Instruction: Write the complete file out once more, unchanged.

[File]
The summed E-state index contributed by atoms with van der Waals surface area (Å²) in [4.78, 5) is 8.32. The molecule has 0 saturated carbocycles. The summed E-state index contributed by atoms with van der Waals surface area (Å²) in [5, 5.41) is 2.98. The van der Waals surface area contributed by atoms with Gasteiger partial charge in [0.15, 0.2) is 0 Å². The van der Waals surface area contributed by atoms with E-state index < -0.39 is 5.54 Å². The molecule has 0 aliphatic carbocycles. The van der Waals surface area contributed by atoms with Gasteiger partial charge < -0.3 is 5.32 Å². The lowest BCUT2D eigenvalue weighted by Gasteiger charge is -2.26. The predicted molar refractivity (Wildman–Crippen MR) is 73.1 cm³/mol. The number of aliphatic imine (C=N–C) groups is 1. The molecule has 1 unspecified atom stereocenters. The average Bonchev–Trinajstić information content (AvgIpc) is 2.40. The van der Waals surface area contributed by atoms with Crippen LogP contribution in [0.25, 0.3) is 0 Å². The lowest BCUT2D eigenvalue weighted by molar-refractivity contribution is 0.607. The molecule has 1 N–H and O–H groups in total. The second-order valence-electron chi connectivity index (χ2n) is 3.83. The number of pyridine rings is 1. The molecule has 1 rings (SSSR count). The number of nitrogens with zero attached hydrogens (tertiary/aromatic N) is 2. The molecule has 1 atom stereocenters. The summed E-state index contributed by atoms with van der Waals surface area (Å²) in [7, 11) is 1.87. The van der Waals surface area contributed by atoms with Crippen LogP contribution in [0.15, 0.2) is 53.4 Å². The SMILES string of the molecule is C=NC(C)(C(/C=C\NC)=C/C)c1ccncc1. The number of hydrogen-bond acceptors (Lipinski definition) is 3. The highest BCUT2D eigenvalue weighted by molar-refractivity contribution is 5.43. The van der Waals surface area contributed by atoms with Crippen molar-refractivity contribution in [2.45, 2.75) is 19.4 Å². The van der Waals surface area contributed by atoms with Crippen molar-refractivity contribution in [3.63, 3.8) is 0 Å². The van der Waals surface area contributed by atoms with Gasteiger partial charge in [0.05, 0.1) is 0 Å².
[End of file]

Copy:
The summed E-state index contributed by atoms with van der Waals surface area (Å²) in [4.78, 5) is 8.32. The molecule has 0 saturated carbocycles. The summed E-state index contributed by atoms with van der Waals surface area (Å²) in [5, 5.41) is 2.98. The van der Waals surface area contributed by atoms with Gasteiger partial charge in [0.15, 0.2) is 0 Å². The van der Waals surface area contributed by atoms with E-state index < -0.39 is 5.54 Å². The molecule has 0 aliphatic carbocycles. The van der Waals surface area contributed by atoms with Gasteiger partial charge < -0.3 is 5.32 Å². The lowest BCUT2D eigenvalue weighted by Gasteiger charge is -2.26. The predicted molar refractivity (Wildman–Crippen MR) is 73.1 cm³/mol. The number of aliphatic imine (C=N–C) groups is 1. The molecule has 1 unspecified atom stereocenters. The average Bonchev–Trinajstić information content (AvgIpc) is 2.40. The van der Waals surface area contributed by atoms with Crippen LogP contribution in [0.25, 0.3) is 0 Å². The lowest BCUT2D eigenvalue weighted by molar-refractivity contribution is 0.607. The molecule has 1 N–H and O–H groups in total. The second-order valence-electron chi connectivity index (χ2n) is 3.83. The number of pyridine rings is 1. The molecule has 1 rings (SSSR count). The number of nitrogens with zero attached hydrogens (tertiary/aromatic N) is 2. The molecule has 1 atom stereocenters. The summed E-state index contributed by atoms with van der Waals surface area (Å²) in [7, 11) is 1.87. The van der Waals surface area contributed by atoms with Crippen LogP contribution in [0.15, 0.2) is 53.4 Å². The SMILES string of the molecule is C=NC(C)(C(/C=C\NC)=C/C)c1ccncc1. The number of hydrogen-bond acceptors (Lipinski definition) is 3. The highest BCUT2D eigenvalue weighted by molar-refractivity contribution is 5.43. The van der Waals surface area contributed by atoms with Crippen molar-refractivity contribution in [2.45, 2.75) is 19.4 Å². The van der Waals surface area contributed by atoms with Crippen molar-refractivity contribution in [3.63, 3.8) is 0 Å². The van der Waals surface area contributed by atoms with Gasteiger partial charge in [0.05, 0.1) is 0 Å².